Biofiltration media are the material put into the filters to act as surfaces for the growth of beneficial bacteria. When discussing biofiltration media the important rule to remember is:
All biomedia need to be judged with that rule in mind. Note that this amount of surface area results in excellent oxidation of ammonia, good water clarity and good fish health. However, if one is only concerned with ammonia, as little as five square feet of biomedia surface can be used to produce safe levels of ammonia for tropical fish in a typical canister filter.
Effective Specific Surface Area
An important concept here is “effective specific surface area”. This is how much area is available for long term beneficial bacteria growth for a given volume. The “effective specific surface area” is not the actual surface area. The surface must be amendable to long term bacterial growth to be considered in calculations. The area unit is square feet and the volume is cubic feet, or ft2/ft3. (some use meters per cubic meter or m2/m3).
To understand the results of the calculations below a reference is useful:
“Biological filters are designed to provide a very high surface area of media for colonization by populations of both species of nitrifying bacteria. Commercial recirculating aquaculture systems will generally utilize some type of non-toxic and inert plastic biological filter medium selected primarily to provide a high amount of surface area (m2) per unit volume (m3). Plastic media has the additional advantage of being easy to remove for cleaning during filter maintenance. Generally, the surface area available per cubic meter of media will range between 100 –1000m2/m3 (30 -300 ft2/ft3). Medium selection should also consider the void space within and between medium elements to accommodate the specified rate of water flow, be as self-cleaning as possible and allow efficient gas transfer (oxygen and carbon dioxide) within the biological filter.”“Minimum Standards for Recirculating Aquaculture Systems” Hutchinson, et. al. Southern Australia Aquaculture Center, 2004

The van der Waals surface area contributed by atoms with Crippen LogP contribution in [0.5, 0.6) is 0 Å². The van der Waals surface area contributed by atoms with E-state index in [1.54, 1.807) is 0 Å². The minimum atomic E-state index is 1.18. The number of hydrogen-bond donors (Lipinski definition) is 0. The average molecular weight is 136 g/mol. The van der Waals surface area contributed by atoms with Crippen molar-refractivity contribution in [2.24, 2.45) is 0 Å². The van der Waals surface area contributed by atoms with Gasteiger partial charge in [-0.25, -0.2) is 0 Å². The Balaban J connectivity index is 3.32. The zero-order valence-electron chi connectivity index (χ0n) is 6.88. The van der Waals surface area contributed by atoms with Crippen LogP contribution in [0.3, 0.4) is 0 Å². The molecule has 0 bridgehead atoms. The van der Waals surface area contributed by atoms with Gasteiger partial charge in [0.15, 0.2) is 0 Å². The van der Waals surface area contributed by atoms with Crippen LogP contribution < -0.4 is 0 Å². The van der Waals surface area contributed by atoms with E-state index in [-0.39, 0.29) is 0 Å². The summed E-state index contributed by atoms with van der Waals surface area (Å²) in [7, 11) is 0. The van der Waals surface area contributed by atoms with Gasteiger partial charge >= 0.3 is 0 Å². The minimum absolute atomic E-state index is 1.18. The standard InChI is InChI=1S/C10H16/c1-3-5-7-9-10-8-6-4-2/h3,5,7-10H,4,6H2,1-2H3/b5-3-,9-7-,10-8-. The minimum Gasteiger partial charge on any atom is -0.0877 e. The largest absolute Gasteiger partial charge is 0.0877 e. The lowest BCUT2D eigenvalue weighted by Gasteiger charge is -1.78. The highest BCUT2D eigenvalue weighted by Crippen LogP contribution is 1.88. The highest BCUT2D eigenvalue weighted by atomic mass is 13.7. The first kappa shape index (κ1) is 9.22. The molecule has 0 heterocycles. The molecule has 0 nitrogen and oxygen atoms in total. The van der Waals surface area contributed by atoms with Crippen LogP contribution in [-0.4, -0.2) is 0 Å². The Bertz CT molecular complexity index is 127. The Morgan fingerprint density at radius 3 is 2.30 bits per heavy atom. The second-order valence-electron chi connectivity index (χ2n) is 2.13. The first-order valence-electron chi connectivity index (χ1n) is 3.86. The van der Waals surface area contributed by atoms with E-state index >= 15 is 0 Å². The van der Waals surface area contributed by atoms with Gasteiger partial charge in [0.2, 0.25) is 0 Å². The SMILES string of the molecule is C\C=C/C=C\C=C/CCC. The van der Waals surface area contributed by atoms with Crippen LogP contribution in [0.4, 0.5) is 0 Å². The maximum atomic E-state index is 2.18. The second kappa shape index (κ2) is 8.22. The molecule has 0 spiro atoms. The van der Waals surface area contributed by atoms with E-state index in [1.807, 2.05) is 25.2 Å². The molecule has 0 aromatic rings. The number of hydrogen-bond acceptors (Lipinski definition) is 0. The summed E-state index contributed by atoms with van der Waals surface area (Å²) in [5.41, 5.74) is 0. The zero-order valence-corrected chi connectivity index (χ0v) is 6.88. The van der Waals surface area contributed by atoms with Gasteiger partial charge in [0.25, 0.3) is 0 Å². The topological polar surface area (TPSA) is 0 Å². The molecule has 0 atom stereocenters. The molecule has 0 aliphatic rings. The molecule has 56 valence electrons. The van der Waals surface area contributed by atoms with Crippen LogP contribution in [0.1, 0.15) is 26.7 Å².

This reference says various media have 30 to 300 ft2/ft3 of effective surface area. This is very close to what is calculated here-in for media, namely 20 to 400 ft2/ft3. This is a very important number for any aquarium hobbyist. When selecting the biomedia for a filter this number should be maximized whenever possible.
There are many materials which can be used as a biomedia to oxidize ammonia in the aquarium
For more information and a complete review of filter media click on this link:
7.1. Complete Review of Filter Media
Because of reticulation and free volume considerations the surface area calculations are not very dependable. Extrapolating from the testing and giving aquarium gravel the most dependable surface area calculation, gives the following “effective surface area” by media. This is the surface area which should be used for calculating the required volume of filter media for a given weight of fish.
|Biomedia||Effective” surface area ft²/ft³||Effective” surface area m²/m³||Cubic inches to get 5ft²||Cubic inches to get 100ft²|